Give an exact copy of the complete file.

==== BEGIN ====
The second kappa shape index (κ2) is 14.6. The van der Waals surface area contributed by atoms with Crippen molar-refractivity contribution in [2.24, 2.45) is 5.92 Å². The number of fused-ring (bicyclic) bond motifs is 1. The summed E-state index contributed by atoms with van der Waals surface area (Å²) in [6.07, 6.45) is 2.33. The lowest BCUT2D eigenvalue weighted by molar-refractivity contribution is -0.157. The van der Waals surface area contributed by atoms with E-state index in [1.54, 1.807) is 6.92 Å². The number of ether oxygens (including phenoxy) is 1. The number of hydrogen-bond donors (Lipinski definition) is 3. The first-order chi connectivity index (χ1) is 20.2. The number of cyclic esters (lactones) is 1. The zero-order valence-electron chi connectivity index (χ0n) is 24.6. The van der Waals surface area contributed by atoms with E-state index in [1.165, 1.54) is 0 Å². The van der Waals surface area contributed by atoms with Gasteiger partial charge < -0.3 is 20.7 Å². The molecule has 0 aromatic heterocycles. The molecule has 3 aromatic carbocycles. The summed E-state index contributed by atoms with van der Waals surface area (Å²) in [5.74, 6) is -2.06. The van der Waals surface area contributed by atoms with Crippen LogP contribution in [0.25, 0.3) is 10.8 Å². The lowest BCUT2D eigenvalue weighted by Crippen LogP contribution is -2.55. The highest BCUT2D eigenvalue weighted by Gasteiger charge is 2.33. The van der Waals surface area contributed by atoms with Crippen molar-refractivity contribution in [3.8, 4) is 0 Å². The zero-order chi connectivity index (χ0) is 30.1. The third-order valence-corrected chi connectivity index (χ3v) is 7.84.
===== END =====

The second kappa shape index (κ2) is 14.6. The van der Waals surface area contributed by atoms with Crippen molar-refractivity contribution in [2.24, 2.45) is 5.92 Å². The number of fused-ring (bicyclic) bond motifs is 1. The summed E-state index contributed by atoms with van der Waals surface area (Å²) in [6.07, 6.45) is 2.33. The lowest BCUT2D eigenvalue weighted by molar-refractivity contribution is -0.157. The van der Waals surface area contributed by atoms with E-state index in [1.54, 1.807) is 6.92 Å². The number of ether oxygens (including phenoxy) is 1. The number of hydrogen-bond donors (Lipinski definition) is 3. The first-order chi connectivity index (χ1) is 20.2. The number of cyclic esters (lactones) is 1. The zero-order valence-electron chi connectivity index (χ0n) is 24.6. The van der Waals surface area contributed by atoms with E-state index in [1.165, 1.54) is 0 Å². The van der Waals surface area contributed by atoms with Gasteiger partial charge < -0.3 is 20.7 Å². The molecule has 0 aromatic heterocycles. The molecule has 3 aromatic carbocycles. The summed E-state index contributed by atoms with van der Waals surface area (Å²) in [5.74, 6) is -2.06. The van der Waals surface area contributed by atoms with Crippen LogP contribution in [0.25, 0.3) is 10.8 Å². The lowest BCUT2D eigenvalue weighted by Crippen LogP contribution is -2.55. The highest BCUT2D eigenvalue weighted by Gasteiger charge is 2.33. The van der Waals surface area contributed by atoms with Crippen molar-refractivity contribution in [3.8, 4) is 0 Å². The zero-order chi connectivity index (χ0) is 30.1. The third-order valence-corrected chi connectivity index (χ3v) is 7.84.